0
$\begingroup$

Can anyone invert

$y = a \cos(x) + b \sin(2x)$

to give $x = f(y)$? An exchange on 29 June 2017 said this was possible but I cannot find the solution. Also, is

$y = a \sin(x) + b \sin(2x)$

invertible in the same way?

Many thanks.

$\endgroup$
2

1 Answer 1

0
$\begingroup$

Notice that the inverse trigonometric functions are not actually the inverse of trigonometric functions. For example, $\sin x$ doesn't actually have an inverse as it fails the horizontal line test. The inverse only exists when we restrict $\sin x$'s domain to be $\left[-\dfrac{\pi}{2},\dfrac{\pi}{2}\right]$.

In your function $f(x)=a\cos x+b\sin 2x$, the domain is $\mathbb{R}$, and it's a periodic function, so it clearly does not have an inverse function. The same goes with $g(x)=a\sin x + b\sin 2x$.

$\endgroup$
3
  • $\begingroup$ Of course. Or one could express the result in terms of functions which are themselves repetitive e.g. y = a sin(x) can be inverted to x = asin(y/a). So y = a cos(x) + b sin(x) is easy to invert and y = a tan(x) + b sec(x) can also be inverted, both expressed in repetitive functions. However, I'm also quite happy to find a solution within the domain -pi/2 < x < pi/2. $\endgroup$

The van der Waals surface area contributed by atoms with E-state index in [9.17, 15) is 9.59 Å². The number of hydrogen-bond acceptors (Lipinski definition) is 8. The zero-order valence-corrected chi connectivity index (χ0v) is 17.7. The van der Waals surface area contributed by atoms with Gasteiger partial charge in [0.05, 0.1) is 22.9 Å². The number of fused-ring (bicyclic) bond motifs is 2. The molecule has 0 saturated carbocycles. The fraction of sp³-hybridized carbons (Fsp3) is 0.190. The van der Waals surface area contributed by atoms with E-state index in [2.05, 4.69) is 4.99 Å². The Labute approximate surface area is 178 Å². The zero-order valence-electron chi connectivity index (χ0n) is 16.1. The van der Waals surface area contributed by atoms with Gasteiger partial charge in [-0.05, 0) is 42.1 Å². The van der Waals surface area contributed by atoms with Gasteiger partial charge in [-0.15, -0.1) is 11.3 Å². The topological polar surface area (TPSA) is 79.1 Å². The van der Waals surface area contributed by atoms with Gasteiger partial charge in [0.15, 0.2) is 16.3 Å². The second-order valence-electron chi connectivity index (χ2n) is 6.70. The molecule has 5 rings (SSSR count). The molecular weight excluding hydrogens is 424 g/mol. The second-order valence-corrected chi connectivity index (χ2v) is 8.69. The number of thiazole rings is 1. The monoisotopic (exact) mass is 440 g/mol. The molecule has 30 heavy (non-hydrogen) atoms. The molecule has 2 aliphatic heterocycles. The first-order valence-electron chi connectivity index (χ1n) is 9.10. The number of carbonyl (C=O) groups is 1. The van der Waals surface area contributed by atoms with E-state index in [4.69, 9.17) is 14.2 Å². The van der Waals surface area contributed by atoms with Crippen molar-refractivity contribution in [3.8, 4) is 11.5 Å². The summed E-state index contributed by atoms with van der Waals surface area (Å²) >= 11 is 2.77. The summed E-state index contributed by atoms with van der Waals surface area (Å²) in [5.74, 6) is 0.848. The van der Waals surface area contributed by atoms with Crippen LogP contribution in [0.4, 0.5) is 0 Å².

– Steve B
    Apr 12 at 8:30
  • $\begingroup$ David K asked for a link to the original post. Here it is: math.stackexchange.com/questions/2340812/…. $\endgroup$
    – Steve B
    Apr 12 at 8:32
  • $\begingroup$ David K asked for the link to the original post. Here it is: math.stackexchange.com/questions/2340812/…. $\endgroup$
    – Steve B
    Apr 12 at 8:37

Your Answer

By clicking “Post Your Answer”, you agree to our terms of service, privacy policy and cookie policy

Not the answer you're looking for? Browse other questions tagged or ask your own question.